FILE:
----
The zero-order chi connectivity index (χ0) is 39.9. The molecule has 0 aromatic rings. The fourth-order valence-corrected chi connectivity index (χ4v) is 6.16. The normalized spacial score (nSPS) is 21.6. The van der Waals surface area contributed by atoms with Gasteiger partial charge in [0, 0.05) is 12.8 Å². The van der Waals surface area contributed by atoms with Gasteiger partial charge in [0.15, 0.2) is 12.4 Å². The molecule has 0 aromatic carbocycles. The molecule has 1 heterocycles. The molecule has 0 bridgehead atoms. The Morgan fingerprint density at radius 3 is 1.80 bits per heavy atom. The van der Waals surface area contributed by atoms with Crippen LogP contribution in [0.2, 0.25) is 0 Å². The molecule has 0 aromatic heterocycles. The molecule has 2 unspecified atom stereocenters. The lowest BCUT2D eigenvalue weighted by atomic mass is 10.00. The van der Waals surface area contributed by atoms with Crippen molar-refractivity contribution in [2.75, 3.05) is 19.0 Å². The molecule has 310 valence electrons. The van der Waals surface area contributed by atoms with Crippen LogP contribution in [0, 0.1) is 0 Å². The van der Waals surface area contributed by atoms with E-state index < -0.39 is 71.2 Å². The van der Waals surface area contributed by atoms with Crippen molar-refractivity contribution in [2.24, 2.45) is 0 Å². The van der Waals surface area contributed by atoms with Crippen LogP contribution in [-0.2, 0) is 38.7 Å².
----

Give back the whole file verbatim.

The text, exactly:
The zero-order chi connectivity index (χ0) is 39.9. The molecule has 0 aromatic rings. The fourth-order valence-corrected chi connectivity index (χ4v) is 6.16. The normalized spacial score (nSPS) is 21.6. The van der Waals surface area contributed by atoms with Gasteiger partial charge in [0, 0.05) is 12.8 Å². The van der Waals surface area contributed by atoms with Gasteiger partial charge in [0.15, 0.2) is 12.4 Å². The molecule has 0 aromatic carbocycles. The molecule has 1 heterocycles. The molecule has 0 bridgehead atoms. The Morgan fingerprint density at radius 3 is 1.80 bits per heavy atom. The van der Waals surface area contributed by atoms with Crippen LogP contribution in [0.2, 0.25) is 0 Å². The molecule has 0 aromatic heterocycles. The molecule has 2 unspecified atom stereocenters. The lowest BCUT2D eigenvalue weighted by atomic mass is 10.00. The van der Waals surface area contributed by atoms with Crippen molar-refractivity contribution in [2.75, 3.05) is 19.0 Å². The molecule has 310 valence electrons. The van der Waals surface area contributed by atoms with Crippen LogP contribution in [0, 0.1) is 0 Å². The van der Waals surface area contributed by atoms with E-state index < -0.39 is 71.2 Å². The van der Waals surface area contributed by atoms with Crippen molar-refractivity contribution in [2.24, 2.45) is 0 Å². The van der Waals surface area contributed by atoms with Crippen LogP contribution in [-0.2, 0) is 38.7 Å².